Great lists. Both of these list contain good books regarding training theory and principles. Some things are a little controversial and/or historical. Since classical riding is about benefitting from the learning of others passed down through history, it is appropriate to read those texts even if they aren't current or popular right now. You will find them insightful.
In addition, I strongly recommend reading the glossary of terms and definitions by USDF. Using words correctly helps your brain organize and define its world. Using "definitions" incorrectly is counter productive. Words such as forward, impulsion, engagement, flexion, bend, and tempo are very frequently misused... by professionals too! I have to thank Sarah Geikie for making me study the definitions years ago. Thanx! It has helped me communicate clearer with my horse!
Now I would like to add a few books:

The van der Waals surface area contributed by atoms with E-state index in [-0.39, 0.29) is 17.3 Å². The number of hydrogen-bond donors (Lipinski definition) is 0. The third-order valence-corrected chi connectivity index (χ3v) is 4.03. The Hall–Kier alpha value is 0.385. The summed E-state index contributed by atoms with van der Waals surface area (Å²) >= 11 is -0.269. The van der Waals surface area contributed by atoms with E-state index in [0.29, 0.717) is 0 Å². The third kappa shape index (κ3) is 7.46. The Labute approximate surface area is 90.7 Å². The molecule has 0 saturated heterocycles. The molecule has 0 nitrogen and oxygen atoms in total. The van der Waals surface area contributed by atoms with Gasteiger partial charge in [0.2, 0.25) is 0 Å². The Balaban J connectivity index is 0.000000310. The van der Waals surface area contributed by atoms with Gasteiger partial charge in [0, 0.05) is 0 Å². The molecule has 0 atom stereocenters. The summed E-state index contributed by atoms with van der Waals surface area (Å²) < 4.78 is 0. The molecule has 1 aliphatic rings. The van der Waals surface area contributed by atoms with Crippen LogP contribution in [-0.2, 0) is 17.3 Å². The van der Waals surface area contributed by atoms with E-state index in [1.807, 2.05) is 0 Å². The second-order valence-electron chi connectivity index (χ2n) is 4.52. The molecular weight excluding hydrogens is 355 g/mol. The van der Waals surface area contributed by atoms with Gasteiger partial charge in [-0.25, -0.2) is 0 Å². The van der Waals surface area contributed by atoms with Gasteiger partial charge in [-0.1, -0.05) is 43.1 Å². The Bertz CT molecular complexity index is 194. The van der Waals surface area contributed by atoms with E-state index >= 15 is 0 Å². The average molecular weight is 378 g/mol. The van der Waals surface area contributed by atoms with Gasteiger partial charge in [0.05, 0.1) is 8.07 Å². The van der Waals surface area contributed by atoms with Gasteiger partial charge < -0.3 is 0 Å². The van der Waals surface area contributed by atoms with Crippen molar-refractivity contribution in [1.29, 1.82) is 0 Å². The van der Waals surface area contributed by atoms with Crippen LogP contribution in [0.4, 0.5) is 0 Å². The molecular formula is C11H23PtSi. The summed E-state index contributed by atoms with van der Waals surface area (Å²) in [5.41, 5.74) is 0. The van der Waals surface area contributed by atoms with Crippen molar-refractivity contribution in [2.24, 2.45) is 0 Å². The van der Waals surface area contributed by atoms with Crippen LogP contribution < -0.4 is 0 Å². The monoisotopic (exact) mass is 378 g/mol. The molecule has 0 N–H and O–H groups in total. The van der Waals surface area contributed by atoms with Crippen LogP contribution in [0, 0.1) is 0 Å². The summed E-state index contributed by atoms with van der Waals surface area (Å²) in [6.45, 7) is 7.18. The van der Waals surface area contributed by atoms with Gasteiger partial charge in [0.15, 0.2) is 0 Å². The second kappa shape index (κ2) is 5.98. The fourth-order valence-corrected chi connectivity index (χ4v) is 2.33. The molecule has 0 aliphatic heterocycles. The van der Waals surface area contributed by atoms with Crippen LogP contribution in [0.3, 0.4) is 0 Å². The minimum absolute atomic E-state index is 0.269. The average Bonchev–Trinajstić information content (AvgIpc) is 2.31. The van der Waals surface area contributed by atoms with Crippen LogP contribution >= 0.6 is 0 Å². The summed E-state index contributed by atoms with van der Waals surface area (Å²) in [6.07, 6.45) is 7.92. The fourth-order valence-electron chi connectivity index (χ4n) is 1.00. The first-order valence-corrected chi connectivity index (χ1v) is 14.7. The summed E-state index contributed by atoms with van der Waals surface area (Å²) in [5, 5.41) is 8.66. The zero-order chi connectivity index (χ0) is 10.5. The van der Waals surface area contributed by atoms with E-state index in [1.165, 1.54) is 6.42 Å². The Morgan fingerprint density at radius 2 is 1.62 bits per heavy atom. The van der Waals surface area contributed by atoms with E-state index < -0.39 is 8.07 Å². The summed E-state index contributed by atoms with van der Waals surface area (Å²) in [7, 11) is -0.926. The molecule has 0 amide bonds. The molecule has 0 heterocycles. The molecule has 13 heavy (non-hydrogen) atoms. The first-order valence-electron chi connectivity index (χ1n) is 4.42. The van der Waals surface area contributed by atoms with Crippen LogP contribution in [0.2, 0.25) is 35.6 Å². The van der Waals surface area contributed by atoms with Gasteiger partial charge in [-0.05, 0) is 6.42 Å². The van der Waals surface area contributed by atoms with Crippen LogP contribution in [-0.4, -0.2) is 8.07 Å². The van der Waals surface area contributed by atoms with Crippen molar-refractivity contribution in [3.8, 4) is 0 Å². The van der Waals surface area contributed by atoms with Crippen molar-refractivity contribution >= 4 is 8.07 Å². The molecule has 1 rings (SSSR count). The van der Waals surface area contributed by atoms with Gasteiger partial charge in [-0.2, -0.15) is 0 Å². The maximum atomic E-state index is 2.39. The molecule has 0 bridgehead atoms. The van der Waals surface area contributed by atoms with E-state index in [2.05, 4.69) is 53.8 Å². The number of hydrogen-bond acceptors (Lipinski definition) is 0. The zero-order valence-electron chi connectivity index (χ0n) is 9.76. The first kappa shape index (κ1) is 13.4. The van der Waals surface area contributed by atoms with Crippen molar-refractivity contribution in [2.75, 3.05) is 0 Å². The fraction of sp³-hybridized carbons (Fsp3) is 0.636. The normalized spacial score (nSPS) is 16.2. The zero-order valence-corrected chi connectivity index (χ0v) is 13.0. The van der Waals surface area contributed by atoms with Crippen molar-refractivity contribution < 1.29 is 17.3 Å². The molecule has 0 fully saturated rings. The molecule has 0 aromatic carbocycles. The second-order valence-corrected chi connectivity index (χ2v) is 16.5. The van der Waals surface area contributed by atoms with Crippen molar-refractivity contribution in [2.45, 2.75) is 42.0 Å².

The Outliers by Malcom Gladwell.
Conditioning the Sporthorse by Hilary Clayton
That Winning Feeling by Jane Savoie
Dressage Questions Answered by Charles DeKunffy
Principle Centered Leadership by Steven Covey
The Man who Listens to Horses by Monty Roberts
Not all of these are dressage books obviously. But reading about "success" in the Outliers helps you handle competiton... Principle centered leadership is exactly how you develop leadership with your horse... and Monty Roberts is entertaining and inspires people to have a conversation with their horses before they climb on their backs.
So, I will get to my conditioning/ training program and philosophy, later. This book question was too good to delay. In this nuclear winter (stinkin' hot summer) we can easily enjoy a book while recovering our depleted electrolytes inside!